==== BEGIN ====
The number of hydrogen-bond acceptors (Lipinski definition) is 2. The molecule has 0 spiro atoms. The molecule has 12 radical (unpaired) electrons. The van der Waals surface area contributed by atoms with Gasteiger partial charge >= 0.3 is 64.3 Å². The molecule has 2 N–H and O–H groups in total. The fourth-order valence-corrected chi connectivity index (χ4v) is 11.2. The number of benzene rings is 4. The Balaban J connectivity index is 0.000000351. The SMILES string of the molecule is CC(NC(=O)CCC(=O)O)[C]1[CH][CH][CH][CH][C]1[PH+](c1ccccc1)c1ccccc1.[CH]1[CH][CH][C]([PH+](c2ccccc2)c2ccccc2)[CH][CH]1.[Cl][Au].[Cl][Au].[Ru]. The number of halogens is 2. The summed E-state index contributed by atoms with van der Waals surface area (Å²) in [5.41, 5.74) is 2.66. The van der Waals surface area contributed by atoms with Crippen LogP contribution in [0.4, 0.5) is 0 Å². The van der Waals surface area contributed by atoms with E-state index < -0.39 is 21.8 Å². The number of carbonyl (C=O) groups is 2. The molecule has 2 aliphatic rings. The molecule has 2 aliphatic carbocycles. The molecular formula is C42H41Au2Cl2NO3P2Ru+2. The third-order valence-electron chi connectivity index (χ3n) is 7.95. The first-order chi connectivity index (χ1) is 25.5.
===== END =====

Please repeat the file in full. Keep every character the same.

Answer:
The number of hydrogen-bond acceptors (Lipinski definition) is 2. The molecule has 0 spiro atoms. The molecule has 12 radical (unpaired) electrons. The van der Waals surface area contributed by atoms with Gasteiger partial charge >= 0.3 is 64.3 Å². The molecule has 2 N–H and O–H groups in total. The fourth-order valence-corrected chi connectivity index (χ4v) is 11.2. The number of benzene rings is 4. The Balaban J connectivity index is 0.000000351. The SMILES string of the molecule is CC(NC(=O)CCC(=O)O)[C]1[CH][CH][CH][CH][C]1[PH+](c1ccccc1)c1ccccc1.[CH]1[CH][CH][C]([PH+](c2ccccc2)c2ccccc2)[CH][CH]1.[Cl][Au].[Cl][Au].[Ru]. The number of halogens is 2. The summed E-state index contributed by atoms with van der Waals surface area (Å²) in [5.41, 5.74) is 2.66. The van der Waals surface area contributed by atoms with Crippen LogP contribution in [0.4, 0.5) is 0 Å². The van der Waals surface area contributed by atoms with E-state index < -0.39 is 21.8 Å². The number of carbonyl (C=O) groups is 2. The molecule has 2 aliphatic rings. The molecule has 2 aliphatic carbocycles. The molecular formula is C42H41Au2Cl2NO3P2Ru+2. The third-order valence-electron chi connectivity index (χ3n) is 7.95. The first-order chi connectivity index (χ1) is 25.5.